It’s 109 years since the Ballets Russes premiered the Rite of Spring, and the countless versions that have followed over the decades seem to prove that people can’t get enough of ritual sacrifice. At least not when accompanied by Stravinsky’s mighty score. Swedish choreographer Mats Ek made his first Rite back in 1984, but dissatisfied with how it turned out, he’s returned to it nearly 40 years on, creating this world premiere for English National Ballet.
In Ek’s novel take, the sacrifice in question is a woman being given to an arranged marriage. Rather than the wild extremes that Stravinsky provokes in some (think of the flailing hair and bodies of Pina Bausch’s version, previously danced by this company), Ek’s mood is pared back, contained, repressed in emotion, in great contrast to the pounding of the score. Rather than a mob of dancers, we have four characters – mother, father, bride, groom – although when their emotions are heightened it’s done by multiplying the (identically dressed) bodies on stage, rather than increasing the expressiveness of an individual person.
Ek’s style is expansive but spare, in bold shapes like a linocut (those shapes exaggerated by the elegantly boxy, structured costumes, made of pale pink silk and foam). It’s without sentimentality, but that doesn’t mean it can’t be deeply poignant. Most compelling is the duet between bride (Emily Suzuki) and groom (Fernando Carratalá Coloma), a dance full of fear and curiosity, where it feels neither you nor they know where it will end. Suzuki lays herself flat, as if bracing herself, then raises a hand, inviting Coloma. He pulls her up, and lays himself down instead: they are both lost – wondering what is expected of them, or what they want – and gingerly finding each other. The narrative thread is not entirely clear, but it’s a striking treatment of the well-worn score and most definitely worth Ek’s revisit.
William Forsythe’s recent pieces are the work of a man with decades of creative experience, able to work with great clarity and certainty, and transfer those qualities on to eager young bodies. Blake Works I (that’s James Blake, the electronic musician) was made originally for Paris Opera Ballet, a company very uniform in training. ENB’s dancers are much more varied in background, but they present a unity of style with flashes of personality. The choreography is just so damn watchable, combining academic steps and fiddly footwork with dancefloor sass. Its speed and intricacy is thrilling – Carratalá Coloma, Erik Woolhouse and Rhys Antoni Yeomans all of note. This piece is full of virtuosity, but unlike how in classical ballet a dancer announces themselves and prepares for a big finish, here the bravura steps come flowing out in deft streams of movement, much in the way dance music is driven by a constant pulse. Blake’s music is underpinned by melancholy and anxiety, but the movement is light and bright – a fascinating combination.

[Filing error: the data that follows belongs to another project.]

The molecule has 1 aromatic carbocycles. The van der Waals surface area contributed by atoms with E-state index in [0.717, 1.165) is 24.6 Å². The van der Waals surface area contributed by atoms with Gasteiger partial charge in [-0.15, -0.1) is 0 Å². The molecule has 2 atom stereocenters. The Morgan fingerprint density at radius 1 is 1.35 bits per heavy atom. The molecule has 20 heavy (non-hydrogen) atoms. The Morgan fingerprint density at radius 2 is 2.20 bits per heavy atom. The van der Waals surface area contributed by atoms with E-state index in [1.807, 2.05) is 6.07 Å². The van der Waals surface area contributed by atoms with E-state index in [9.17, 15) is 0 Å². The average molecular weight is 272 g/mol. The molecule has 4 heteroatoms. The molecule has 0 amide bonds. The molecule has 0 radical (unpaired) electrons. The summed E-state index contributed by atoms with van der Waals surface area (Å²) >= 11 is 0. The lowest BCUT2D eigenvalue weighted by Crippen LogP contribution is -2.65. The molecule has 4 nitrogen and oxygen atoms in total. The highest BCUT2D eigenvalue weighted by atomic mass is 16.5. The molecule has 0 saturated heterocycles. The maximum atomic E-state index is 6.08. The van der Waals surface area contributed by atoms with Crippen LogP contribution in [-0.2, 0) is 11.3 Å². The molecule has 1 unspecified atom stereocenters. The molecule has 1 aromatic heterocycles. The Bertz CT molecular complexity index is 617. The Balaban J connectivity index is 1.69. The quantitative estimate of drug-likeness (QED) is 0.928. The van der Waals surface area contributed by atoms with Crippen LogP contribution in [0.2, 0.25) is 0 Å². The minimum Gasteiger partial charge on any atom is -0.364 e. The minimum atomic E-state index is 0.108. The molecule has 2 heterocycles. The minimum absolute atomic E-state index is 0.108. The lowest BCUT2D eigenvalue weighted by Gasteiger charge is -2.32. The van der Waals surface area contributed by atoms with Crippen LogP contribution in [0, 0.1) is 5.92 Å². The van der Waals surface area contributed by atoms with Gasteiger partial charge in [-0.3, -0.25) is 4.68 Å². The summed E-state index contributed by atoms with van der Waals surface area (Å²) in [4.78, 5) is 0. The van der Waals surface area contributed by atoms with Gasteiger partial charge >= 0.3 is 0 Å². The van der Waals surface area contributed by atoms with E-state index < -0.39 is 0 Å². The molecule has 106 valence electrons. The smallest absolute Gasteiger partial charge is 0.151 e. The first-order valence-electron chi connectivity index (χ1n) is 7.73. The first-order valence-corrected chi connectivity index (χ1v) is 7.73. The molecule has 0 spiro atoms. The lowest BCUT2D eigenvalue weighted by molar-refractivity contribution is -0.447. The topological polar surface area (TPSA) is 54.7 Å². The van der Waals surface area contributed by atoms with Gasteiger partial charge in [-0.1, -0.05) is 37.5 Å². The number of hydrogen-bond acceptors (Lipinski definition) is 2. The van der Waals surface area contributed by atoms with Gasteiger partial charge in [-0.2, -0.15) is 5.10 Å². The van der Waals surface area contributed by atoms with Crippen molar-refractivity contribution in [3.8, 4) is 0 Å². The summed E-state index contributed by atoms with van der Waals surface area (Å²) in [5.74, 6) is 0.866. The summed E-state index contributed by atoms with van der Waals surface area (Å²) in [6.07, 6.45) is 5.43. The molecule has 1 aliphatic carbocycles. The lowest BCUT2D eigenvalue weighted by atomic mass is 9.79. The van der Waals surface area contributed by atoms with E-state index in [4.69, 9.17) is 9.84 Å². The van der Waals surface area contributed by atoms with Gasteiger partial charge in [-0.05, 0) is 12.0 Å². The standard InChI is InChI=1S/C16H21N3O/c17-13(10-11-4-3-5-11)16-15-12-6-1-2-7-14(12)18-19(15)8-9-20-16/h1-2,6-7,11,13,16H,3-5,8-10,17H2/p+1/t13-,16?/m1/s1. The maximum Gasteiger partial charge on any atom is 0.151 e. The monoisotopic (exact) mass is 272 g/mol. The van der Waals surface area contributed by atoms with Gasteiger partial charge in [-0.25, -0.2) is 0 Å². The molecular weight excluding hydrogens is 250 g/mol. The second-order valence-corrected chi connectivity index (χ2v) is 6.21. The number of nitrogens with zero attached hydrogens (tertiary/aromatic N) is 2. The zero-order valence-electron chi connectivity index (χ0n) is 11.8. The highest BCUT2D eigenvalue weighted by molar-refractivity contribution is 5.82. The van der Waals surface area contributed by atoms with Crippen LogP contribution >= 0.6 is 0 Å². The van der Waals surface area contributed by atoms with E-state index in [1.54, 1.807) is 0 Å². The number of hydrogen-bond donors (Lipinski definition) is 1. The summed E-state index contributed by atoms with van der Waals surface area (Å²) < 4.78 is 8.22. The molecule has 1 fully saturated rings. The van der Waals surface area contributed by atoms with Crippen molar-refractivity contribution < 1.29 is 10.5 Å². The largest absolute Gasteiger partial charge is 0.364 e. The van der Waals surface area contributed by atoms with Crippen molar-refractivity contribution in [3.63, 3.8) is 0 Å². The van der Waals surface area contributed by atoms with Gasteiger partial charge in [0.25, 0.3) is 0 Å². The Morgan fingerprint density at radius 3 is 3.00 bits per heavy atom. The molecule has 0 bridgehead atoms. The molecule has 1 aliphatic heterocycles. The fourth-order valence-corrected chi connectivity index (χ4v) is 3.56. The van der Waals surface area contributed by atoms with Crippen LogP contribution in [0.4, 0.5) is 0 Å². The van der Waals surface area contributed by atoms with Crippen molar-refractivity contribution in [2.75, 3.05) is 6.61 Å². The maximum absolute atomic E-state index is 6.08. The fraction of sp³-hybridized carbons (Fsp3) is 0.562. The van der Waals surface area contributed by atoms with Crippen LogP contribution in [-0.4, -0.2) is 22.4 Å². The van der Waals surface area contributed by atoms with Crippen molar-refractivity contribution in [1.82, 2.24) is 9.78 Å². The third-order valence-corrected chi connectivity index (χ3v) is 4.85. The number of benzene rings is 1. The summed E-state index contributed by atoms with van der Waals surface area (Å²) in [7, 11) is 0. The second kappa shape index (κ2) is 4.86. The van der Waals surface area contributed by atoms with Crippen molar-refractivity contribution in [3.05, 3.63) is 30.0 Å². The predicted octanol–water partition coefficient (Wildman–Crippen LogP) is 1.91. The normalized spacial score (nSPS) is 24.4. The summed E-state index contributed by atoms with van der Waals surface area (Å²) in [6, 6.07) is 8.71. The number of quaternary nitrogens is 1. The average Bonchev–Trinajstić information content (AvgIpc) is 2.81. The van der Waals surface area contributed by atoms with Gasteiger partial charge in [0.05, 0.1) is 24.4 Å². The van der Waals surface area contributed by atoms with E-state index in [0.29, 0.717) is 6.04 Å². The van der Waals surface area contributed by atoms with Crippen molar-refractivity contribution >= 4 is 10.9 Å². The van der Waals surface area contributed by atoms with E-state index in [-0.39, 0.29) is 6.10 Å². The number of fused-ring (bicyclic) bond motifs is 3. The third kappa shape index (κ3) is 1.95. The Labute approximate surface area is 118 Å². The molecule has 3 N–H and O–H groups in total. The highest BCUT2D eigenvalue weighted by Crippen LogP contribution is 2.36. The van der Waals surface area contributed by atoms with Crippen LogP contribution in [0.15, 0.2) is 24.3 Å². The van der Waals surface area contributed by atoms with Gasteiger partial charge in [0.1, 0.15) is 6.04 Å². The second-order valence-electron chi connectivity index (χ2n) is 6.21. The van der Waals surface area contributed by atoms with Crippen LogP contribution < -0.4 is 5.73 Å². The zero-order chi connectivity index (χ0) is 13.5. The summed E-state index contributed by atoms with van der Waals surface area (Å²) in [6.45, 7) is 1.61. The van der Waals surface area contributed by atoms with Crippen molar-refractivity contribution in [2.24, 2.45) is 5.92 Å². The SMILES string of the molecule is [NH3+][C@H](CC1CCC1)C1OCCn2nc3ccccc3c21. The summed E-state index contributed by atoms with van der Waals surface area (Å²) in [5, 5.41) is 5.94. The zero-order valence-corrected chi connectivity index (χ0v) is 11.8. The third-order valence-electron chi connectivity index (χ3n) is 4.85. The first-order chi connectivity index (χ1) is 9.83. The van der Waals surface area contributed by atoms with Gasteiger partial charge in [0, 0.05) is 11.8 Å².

It was always going to be a tall order to be sandwiched between two choreographic masters, but Stina Quagebeur’s Take Five Blues, originally created as a film during lockdown, just about holds its own. It has some of the same casual virtuosity of Forsythe and is also a joyful and faithful response to music, in this case Nigel Kennedy’s free-wheeling takes on Bach and Dave Brubeck, making for a spirited shindig.